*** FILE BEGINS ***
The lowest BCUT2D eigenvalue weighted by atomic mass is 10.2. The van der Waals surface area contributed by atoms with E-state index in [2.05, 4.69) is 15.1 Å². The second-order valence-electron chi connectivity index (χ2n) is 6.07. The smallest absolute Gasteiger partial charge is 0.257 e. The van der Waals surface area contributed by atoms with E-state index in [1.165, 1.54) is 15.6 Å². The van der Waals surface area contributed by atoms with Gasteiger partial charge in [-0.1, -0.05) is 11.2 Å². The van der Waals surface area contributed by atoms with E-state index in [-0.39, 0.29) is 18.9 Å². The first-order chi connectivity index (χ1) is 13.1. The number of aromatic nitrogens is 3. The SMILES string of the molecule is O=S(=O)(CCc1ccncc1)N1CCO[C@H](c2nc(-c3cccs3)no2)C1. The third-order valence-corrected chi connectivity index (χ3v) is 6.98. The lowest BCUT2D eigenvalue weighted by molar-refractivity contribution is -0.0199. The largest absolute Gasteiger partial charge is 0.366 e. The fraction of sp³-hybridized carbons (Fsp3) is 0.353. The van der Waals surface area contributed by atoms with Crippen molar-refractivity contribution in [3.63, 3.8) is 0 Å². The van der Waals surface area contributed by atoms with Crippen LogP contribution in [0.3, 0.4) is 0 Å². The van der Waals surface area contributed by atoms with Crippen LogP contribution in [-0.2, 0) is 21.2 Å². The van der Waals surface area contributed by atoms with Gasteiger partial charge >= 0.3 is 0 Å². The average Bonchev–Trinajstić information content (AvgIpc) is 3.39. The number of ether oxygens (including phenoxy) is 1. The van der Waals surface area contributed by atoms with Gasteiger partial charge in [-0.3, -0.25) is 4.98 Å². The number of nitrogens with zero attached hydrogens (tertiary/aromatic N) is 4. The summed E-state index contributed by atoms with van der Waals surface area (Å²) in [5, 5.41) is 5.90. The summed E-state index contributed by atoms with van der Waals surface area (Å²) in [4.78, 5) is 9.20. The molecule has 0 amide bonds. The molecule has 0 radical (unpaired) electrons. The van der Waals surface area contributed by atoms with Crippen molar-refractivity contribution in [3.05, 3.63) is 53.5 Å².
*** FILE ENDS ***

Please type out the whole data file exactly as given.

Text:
The lowest BCUT2D eigenvalue weighted by atomic mass is 10.2. The van der Waals surface area contributed by atoms with E-state index in [2.05, 4.69) is 15.1 Å². The second-order valence-electron chi connectivity index (χ2n) is 6.07. The smallest absolute Gasteiger partial charge is 0.257 e. The van der Waals surface area contributed by atoms with E-state index in [1.165, 1.54) is 15.6 Å². The van der Waals surface area contributed by atoms with Gasteiger partial charge in [-0.1, -0.05) is 11.2 Å². The van der Waals surface area contributed by atoms with E-state index in [-0.39, 0.29) is 18.9 Å². The first-order chi connectivity index (χ1) is 13.1. The number of aromatic nitrogens is 3. The SMILES string of the molecule is O=S(=O)(CCc1ccncc1)N1CCO[C@H](c2nc(-c3cccs3)no2)C1. The third-order valence-corrected chi connectivity index (χ3v) is 6.98. The lowest BCUT2D eigenvalue weighted by molar-refractivity contribution is -0.0199. The largest absolute Gasteiger partial charge is 0.366 e. The fraction of sp³-hybridized carbons (Fsp3) is 0.353. The van der Waals surface area contributed by atoms with Crippen molar-refractivity contribution in [3.63, 3.8) is 0 Å². The van der Waals surface area contributed by atoms with Crippen LogP contribution in [0.3, 0.4) is 0 Å². The van der Waals surface area contributed by atoms with Crippen LogP contribution in [-0.2, 0) is 21.2 Å². The van der Waals surface area contributed by atoms with Gasteiger partial charge >= 0.3 is 0 Å². The average Bonchev–Trinajstić information content (AvgIpc) is 3.39. The number of ether oxygens (including phenoxy) is 1. The van der Waals surface area contributed by atoms with Gasteiger partial charge in [-0.3, -0.25) is 4.98 Å². The number of nitrogens with zero attached hydrogens (tertiary/aromatic N) is 4. The summed E-state index contributed by atoms with van der Waals surface area (Å²) in [5, 5.41) is 5.90. The summed E-state index contributed by atoms with van der Waals surface area (Å²) in [4.78, 5) is 9.20. The molecule has 0 amide bonds. The molecule has 0 radical (unpaired) electrons. The van der Waals surface area contributed by atoms with Crippen molar-refractivity contribution in [3.05, 3.63) is 53.5 Å².